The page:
January 18, 2016

SHOWBUZZDAILY Series Premiere Review: “Mercy Street”


MERCY STREET:  Sunday 10PM on (many) PBS stations – Potential DVR Alert

PBS isn’t accustomed to acting like a conventional “network,” and so it took the service until the very last episodes of Downton Abbey to do what any normal network would have done years ago:  use Downton as a platform to launch a new original dramatic series.  (Note:  because PBS operates as a collection of local stations rather than through a centralized programming authority, its shows may air on various days and slots during the week.)  The series that finally emerged is MERCY STREET, a solid enough historical effort that plays as a more genteel version of The Knick.

Set at a military hospital in mid-Civil War 1862 Alexandria, Virginia, Mercy Street‘s narrative is efficiently assembled by pilot writer and series co-creator (with Linda Q. Wolfinger, who shares credit for the story) David Zabel, last heard from when both his series Betrayal and Lucky 7 flopped last season on ABC.  Because Alexandria was on the border of the war, its hospital was inhabited by both Union and Confederate patients, as well as both free and slave African-Americans, allowing plenty of scope for its characters and story.  The pilot, in time-honored fashion, follows the first day of a newcomer to the Mansion House hospital, Mary Phinney (Mary Elizabeth Winstead), who has a somewhat colorful backstory as the widow of a German Baron who’s come late to nursing.  She’s introduced to Dr. Hale (Norbert Leo Butz), whose specialty is amputations, the more idealistic Dr. Foster (Josh Radnor), and hospital head Dr. Summers (Peter Gerety), who wants no part of her.  There’s also the haughty Nurse Hastings (Tara Summers), who worked with Florence Nightingale in the Crimea and won’t let anyone forget it.

The hospital was taken over by the Union Army from its previous tenure as a hotel owned by the Confederate Green family, and since they live just a street away, we also make their acquaintance:  father James (Gary Cole), mother Jane (Donna Murphy), younger daughter Alice (AnnaSophia Robb) and especially older sister Emma (Hannah James), who comes to the hospital to give comfort to the Rebel patients and who, despite some initial hostility from Mary, will probably return.  Also figuring to be important is Samuel Diggs (McKinley Belcher III), a free black man raised in a doctor’s household who’s the Civil War version of The Knick‘s Dr. Edwards.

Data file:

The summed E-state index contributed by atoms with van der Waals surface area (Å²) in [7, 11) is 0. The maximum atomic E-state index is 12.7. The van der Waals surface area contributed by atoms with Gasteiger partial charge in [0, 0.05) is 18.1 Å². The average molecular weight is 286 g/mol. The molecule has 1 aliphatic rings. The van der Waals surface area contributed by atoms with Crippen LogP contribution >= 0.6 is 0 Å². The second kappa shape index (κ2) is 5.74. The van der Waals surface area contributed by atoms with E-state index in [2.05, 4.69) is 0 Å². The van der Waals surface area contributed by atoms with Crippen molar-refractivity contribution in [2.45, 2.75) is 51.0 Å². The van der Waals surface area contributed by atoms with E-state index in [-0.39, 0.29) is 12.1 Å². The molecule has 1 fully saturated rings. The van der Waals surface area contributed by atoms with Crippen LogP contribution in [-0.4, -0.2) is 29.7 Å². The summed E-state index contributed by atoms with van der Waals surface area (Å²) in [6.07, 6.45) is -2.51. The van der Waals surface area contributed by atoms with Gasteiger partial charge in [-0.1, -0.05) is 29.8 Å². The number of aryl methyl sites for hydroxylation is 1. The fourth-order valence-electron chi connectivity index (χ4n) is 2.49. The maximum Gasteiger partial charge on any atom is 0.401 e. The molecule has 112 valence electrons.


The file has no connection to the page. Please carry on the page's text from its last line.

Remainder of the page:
The first hour of Mercy Street mostly occupies itself with introducing the characters and setting.  For anyone who watches The Knick, the tropes about the brutal state of medicine in those times will seem familiar, as will the emphasis on the horribly misguided mistakes physicians made with the best intentions (morphine is pronounced a wonder drug with no side effects in 1862, just as heroin was in The Knick‘s 1901).  Zabel doesn’t shy away from cliches, like the 15-year old soldier who’s not quite through dictating his heartfelt farewell letter to his family when he succumbs to his injuries.  Mercy Street is more interesting when it delves into issues more specific to its setting, like the early comprehension of what we now call PTSD, or the tensions that arise when soldiers on both sides of a war are competing for scarce resources.

The series is handsomely produced, although the initial hour is mostly set in the interiors of the hospital and the Green home.  Where it really shows its class is with its remarkably fine cast.  Winstead has long been a leading lady in search of a role worthy of her talents, so far best seen in indies like Smashed, and this has the potential to be a breakout role for her.  The short 6-episode order also evidently allowed busy actors like Butz (from Bloodline), Luke MacFarlane (from Syfy’s Killjoys), Cameron Monaghan (from Shameless) and Cole (from seemingly everything on television) to take roles, along with experienced performers like Gerety, Radnor and Murphy.

It’s doubtful that the PBS audience could handle the undiluted content of The Knick, and Mercy Street (which so far keeps its amputations off-camera) seems like a worthy compromise between that sensibility and the unbroken civility of Downton Abbey.  This is the one chance PBS has to capitalize on its biggest hit, and while the result isn’t a reinvention of public broadcasting, it promises to provide an engrossing weekly hour.



About the Author

Mitch Salem
MITCH SALEM has worked on the business side of the entertainment industry for 20 years, as a senior business affairs executive and attorney for such companies as NBC, ABC, USA, Syfy, Bravo, and BermanBraun Productions, and before that, at the NY law firm of Weil, Gotshal & Manges. During all that, he has more or less constantly been going to the movies and watching TV, and writing about both since the 1980s. His film reviews also currently appear on and In addition, he is co-writer of an episode of the television series "Felicity."